The financial and economic crisis, as well as the sovereign debt crisis, have caused considerable strain in public budgets. Governments across Europe have jeopardized the future of their countries by cutting education funding. Perhaps surprisingly, however, the majority of respondents to this survey have not experienced cuts in education budgets. 46 per cent of respondents did, and this number is extremely worrying. Governments have also cut teachers’ salaries and dismissed them. Although mergers of schools and their closures are significant, the survey shows that this has not been the case in the majority of countries which participated in the survey. This survey reveals, however, that there has been a strong push across Europe for reforms in the education sector.
Up to 62 per cent of organisations which responded to the survey reported education reforms as a result of the financial and economic crisis, while cuts in education budgets occurred in less than half of responding countries. There has been an increase in privatisation and/or public – private partnerships in roughly one out of six participating countries. The result of this question shows that most respondents have not experienced an increase in privatization.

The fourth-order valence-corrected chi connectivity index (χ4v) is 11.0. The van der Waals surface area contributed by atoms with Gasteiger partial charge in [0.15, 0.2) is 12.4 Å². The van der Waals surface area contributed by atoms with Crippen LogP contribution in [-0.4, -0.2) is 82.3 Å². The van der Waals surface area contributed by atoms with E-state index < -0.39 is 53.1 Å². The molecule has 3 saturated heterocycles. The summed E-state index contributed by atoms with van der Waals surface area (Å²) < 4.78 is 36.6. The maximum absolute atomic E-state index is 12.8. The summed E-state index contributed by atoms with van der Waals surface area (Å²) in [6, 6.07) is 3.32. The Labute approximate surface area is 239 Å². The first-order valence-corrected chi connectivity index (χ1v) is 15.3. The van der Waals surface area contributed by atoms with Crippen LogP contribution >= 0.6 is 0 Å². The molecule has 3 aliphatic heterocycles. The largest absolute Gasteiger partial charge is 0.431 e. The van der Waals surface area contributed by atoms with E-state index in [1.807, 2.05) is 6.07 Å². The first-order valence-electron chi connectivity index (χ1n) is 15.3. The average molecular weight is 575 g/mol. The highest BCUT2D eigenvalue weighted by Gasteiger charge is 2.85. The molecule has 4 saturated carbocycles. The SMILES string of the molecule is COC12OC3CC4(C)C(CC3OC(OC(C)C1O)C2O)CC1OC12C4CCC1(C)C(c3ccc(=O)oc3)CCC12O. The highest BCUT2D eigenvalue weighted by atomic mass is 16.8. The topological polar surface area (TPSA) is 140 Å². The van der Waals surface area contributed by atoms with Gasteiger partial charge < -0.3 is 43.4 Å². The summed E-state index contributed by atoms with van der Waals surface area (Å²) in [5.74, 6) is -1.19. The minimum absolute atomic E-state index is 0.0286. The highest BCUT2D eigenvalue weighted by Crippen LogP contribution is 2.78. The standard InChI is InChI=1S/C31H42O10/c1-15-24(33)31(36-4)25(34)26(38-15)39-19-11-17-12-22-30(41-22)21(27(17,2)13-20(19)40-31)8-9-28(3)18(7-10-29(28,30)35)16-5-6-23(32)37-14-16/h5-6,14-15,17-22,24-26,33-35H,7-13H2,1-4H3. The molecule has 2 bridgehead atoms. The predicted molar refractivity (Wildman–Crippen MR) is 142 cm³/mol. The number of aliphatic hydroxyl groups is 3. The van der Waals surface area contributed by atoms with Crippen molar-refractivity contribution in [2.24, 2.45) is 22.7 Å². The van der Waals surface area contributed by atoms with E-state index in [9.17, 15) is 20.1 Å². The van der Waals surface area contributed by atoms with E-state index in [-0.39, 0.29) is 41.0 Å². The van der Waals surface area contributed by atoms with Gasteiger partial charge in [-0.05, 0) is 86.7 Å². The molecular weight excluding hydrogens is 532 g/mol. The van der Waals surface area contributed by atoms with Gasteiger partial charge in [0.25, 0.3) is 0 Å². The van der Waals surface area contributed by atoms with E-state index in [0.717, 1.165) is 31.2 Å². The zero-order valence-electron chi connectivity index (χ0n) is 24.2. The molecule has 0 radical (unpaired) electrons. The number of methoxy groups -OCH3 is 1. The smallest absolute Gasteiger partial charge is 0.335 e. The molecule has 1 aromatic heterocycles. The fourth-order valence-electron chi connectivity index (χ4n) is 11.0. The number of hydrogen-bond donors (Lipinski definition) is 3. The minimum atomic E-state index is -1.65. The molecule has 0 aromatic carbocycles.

Teachers’ salaries have been cut in less than half of the participating countries, but have been frozen in 14 out of 25 countries. While cuts in pensions for teachers who are already retired occurred in five countries, pensions have been cut for not-yet retired teachers in seven countries. Cuts in other teacher allowances occurred in less than half of the responding countries. Less than a fifth of countries have seen an increase in teaching lessons or in working hours.
Teachers have been dismissed in every second country while schools merged in roughly one out of three countries. Slightly more than a quarter of organisations reported school closures in their countries. The number of enrolment in initial teacher education institutions/faculties did not significantly decrease, and neither has their curriculum been narrowed since January 2011. Tuition fee has been introduced for initial education of teachers only in one out of 23 countries and teacher education institutions/faculties have been privatized in two of them.
National governments have slashed funding for teacher education in the form of subsidies. 7 out of 24 participating countries have experienced these cuts. Working hours of teacher educators increased in one out of eight countries, and so did their class size. The majority of countries, 19 countries out of 23, have not reported that teachers are replaced with unqualified staff.
Since January 2011 – according to the data provided by 30 teacher trade unions from 26 countries – the crisis has revealed a strong impact on education reforms and the freezing of teachers' salaries with more than half of the countries reporting this trend. Cuts in public budgets, cuts in education budgets as well as teachers’ salaries and other allowances, dismissal of teachers and mergers of schools were among issues reported by roughly every second country represented in the survey.